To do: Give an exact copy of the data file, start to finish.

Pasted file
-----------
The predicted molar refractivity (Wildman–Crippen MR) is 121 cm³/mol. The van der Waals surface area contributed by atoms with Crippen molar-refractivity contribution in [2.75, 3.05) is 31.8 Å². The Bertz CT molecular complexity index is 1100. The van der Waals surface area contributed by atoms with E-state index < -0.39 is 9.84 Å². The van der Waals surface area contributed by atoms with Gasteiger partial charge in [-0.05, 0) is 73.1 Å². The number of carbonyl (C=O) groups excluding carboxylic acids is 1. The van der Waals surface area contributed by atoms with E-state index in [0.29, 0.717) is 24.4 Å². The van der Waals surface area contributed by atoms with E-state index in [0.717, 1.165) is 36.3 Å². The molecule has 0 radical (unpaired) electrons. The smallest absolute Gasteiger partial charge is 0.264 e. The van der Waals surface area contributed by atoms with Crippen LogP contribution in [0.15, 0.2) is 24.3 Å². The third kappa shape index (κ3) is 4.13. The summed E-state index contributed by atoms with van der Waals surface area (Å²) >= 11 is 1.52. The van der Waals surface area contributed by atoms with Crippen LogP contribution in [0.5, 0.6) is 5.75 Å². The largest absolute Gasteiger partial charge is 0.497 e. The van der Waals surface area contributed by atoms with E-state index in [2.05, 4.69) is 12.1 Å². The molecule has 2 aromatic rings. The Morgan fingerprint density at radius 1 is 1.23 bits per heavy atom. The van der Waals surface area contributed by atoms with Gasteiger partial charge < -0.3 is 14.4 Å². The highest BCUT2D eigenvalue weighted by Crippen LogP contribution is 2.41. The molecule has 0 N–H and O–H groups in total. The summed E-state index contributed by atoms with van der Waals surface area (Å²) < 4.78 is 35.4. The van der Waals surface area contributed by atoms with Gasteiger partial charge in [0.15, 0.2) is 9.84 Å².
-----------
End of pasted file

The predicted molar refractivity (Wildman–Crippen MR) is 121 cm³/mol. The van der Waals surface area contributed by atoms with Crippen molar-refractivity contribution in [2.75, 3.05) is 31.8 Å². The Bertz CT molecular complexity index is 1100. The van der Waals surface area contributed by atoms with E-state index < -0.39 is 9.84 Å². The van der Waals surface area contributed by atoms with Gasteiger partial charge in [-0.05, 0) is 73.1 Å². The number of carbonyl (C=O) groups excluding carboxylic acids is 1. The van der Waals surface area contributed by atoms with E-state index in [0.29, 0.717) is 24.4 Å². The van der Waals surface area contributed by atoms with E-state index in [0.717, 1.165) is 36.3 Å². The molecule has 0 radical (unpaired) electrons. The smallest absolute Gasteiger partial charge is 0.264 e. The van der Waals surface area contributed by atoms with Crippen LogP contribution in [0.15, 0.2) is 24.3 Å². The third kappa shape index (κ3) is 4.13. The summed E-state index contributed by atoms with van der Waals surface area (Å²) >= 11 is 1.52. The van der Waals surface area contributed by atoms with Crippen LogP contribution in [0.5, 0.6) is 5.75 Å². The largest absolute Gasteiger partial charge is 0.497 e. The van der Waals surface area contributed by atoms with E-state index in [2.05, 4.69) is 12.1 Å². The molecule has 2 aromatic rings. The Morgan fingerprint density at radius 1 is 1.23 bits per heavy atom. The van der Waals surface area contributed by atoms with Gasteiger partial charge < -0.3 is 14.4 Å². The highest BCUT2D eigenvalue weighted by Crippen LogP contribution is 2.41. The molecule has 0 N–H and O–H groups in total. The summed E-state index contributed by atoms with van der Waals surface area (Å²) < 4.78 is 35.4. The van der Waals surface area contributed by atoms with Gasteiger partial charge in [0.15, 0.2) is 9.84 Å².